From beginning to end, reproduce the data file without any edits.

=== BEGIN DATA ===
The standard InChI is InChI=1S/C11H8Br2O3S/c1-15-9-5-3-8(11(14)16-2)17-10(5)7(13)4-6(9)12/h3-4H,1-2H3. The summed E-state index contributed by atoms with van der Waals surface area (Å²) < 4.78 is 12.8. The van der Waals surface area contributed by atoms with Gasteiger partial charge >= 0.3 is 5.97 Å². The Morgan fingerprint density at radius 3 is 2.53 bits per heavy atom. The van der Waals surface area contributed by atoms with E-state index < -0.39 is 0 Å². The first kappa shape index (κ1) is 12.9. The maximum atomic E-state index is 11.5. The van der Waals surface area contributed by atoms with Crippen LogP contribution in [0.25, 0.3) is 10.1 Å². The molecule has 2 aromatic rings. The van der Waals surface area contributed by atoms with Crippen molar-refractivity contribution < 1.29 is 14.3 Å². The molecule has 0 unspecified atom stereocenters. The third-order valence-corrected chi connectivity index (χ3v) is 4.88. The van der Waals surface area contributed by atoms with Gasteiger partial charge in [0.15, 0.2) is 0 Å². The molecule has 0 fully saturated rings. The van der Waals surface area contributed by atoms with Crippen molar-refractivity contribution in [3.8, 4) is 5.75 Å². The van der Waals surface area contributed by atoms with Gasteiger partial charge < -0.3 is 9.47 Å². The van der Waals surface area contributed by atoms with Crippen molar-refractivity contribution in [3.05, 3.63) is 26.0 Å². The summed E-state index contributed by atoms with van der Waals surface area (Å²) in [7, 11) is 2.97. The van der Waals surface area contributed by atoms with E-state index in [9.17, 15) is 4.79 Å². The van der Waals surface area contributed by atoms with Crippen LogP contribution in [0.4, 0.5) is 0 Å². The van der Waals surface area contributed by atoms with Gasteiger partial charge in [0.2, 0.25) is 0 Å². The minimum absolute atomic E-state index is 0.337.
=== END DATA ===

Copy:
The standard InChI is InChI=1S/C11H8Br2O3S/c1-15-9-5-3-8(11(14)16-2)17-10(5)7(13)4-6(9)12/h3-4H,1-2H3. The summed E-state index contributed by atoms with van der Waals surface area (Å²) < 4.78 is 12.8. The van der Waals surface area contributed by atoms with Gasteiger partial charge >= 0.3 is 5.97 Å². The Morgan fingerprint density at radius 3 is 2.53 bits per heavy atom. The van der Waals surface area contributed by atoms with E-state index < -0.39 is 0 Å². The first kappa shape index (κ1) is 12.9. The maximum atomic E-state index is 11.5. The van der Waals surface area contributed by atoms with Crippen LogP contribution in [0.25, 0.3) is 10.1 Å². The molecule has 2 aromatic rings. The van der Waals surface area contributed by atoms with Crippen molar-refractivity contribution < 1.29 is 14.3 Å². The molecule has 0 unspecified atom stereocenters. The third-order valence-corrected chi connectivity index (χ3v) is 4.88. The van der Waals surface area contributed by atoms with Gasteiger partial charge in [0.15, 0.2) is 0 Å². The molecule has 0 fully saturated rings. The van der Waals surface area contributed by atoms with Crippen molar-refractivity contribution in [3.8, 4) is 5.75 Å². The van der Waals surface area contributed by atoms with Gasteiger partial charge < -0.3 is 9.47 Å². The van der Waals surface area contributed by atoms with Crippen molar-refractivity contribution in [3.05, 3.63) is 26.0 Å². The summed E-state index contributed by atoms with van der Waals surface area (Å²) in [7, 11) is 2.97. The van der Waals surface area contributed by atoms with E-state index in [9.17, 15) is 4.79 Å². The van der Waals surface area contributed by atoms with Crippen LogP contribution in [0.4, 0.5) is 0 Å². The van der Waals surface area contributed by atoms with Gasteiger partial charge in [0.2, 0.25) is 0 Å². The minimum absolute atomic E-state index is 0.337.